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Biography

Antu Dey is Senior Scientist (in Exploratory and Early Clinical Development group) at Novartis Vaccines & Diagnostics. Antu Dey completed his DPhil. in Biochemistry from University of Oxford followed by his post-doctoral training at Weill Cornell Medical College in New York City. His deep interest in biochemical and biophysical characterization of vaccine antigens and rationale vaccine design led him to join Novartis Vaccines in 2008, and since then he has been in positions of increasing responsibility. He has published several patents and peer-reviewed papers and has been serving as an ad hoc reviewer and editorial board member for several journals.

Abstract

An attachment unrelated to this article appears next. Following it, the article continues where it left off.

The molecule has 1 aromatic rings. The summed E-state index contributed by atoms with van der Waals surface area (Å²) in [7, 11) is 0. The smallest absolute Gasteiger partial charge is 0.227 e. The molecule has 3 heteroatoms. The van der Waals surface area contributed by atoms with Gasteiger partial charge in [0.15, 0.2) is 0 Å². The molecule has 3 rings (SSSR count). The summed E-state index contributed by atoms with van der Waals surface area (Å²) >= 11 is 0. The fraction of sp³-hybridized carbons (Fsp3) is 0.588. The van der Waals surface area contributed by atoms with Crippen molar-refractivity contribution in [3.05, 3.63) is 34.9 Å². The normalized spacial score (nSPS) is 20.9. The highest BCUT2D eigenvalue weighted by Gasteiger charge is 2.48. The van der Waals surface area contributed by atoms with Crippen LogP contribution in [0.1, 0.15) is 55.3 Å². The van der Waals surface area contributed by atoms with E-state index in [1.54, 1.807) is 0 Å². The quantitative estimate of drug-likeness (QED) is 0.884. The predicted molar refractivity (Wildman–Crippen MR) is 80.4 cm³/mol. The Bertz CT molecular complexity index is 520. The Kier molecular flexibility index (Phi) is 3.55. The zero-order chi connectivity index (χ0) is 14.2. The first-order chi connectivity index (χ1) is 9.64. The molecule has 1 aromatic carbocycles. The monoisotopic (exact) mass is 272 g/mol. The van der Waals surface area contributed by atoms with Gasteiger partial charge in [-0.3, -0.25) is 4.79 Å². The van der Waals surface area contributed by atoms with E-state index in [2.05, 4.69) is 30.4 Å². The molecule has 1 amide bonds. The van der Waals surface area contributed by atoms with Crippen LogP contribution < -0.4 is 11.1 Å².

The viral envelope glycoprotein (Env) has been a key target for antibody-mediated vaccine development against Human Immunodeficiency Virus type 1 (HIV 1). Although several recombinant Env-based immunogens have been evaluated in clinical trials, only gp120 proteins (Subtype B, MN, and Subtype A/E, A244) used in ALVAC prime-AIDSVAX gp120 boost RV144 Phase III HIV vaccine trial have contributed to protective efficacy, although modest and short-lived. Therefore, as we selected gp120 protein candidates from Subtype C isolates for a post-RV144 proof-of-concept (POC) Phase I/II trial in Southern Africa, we used a rational selection approach based on several pre-set criteria that included protein productivity, homogeneity, antigenicity, and immunogenicity. This approach led to the identification of two gp120 antigens. Detailed analytical analysis of the two CHO-produced gp120 proteins revealed glycan profiles and occupancy, monoclonal antibody binding and extent (and impact) of heterogeneity during expression. Additional in vitro analysis of the two gp120 protomers (gp120 monomer and dimer) highlighted the disulfide ‘scrambling’, particularly in V1V2-C1 region, leading to the generation of gp120 dimers. These gp120 dimers not only lacked binding to certain key epitope-directed monoclonal antibodies but also elicited little to no antibody response directed to those epitopes, when immunized in rabbits, in contrast to monomeric gp120. In summary, we highlight the rationale for overall selection of gp120 vaccine antigens based on thorough bioanalytical characterization to assist antigen production for pivotal clinical trials in Southern Africa.

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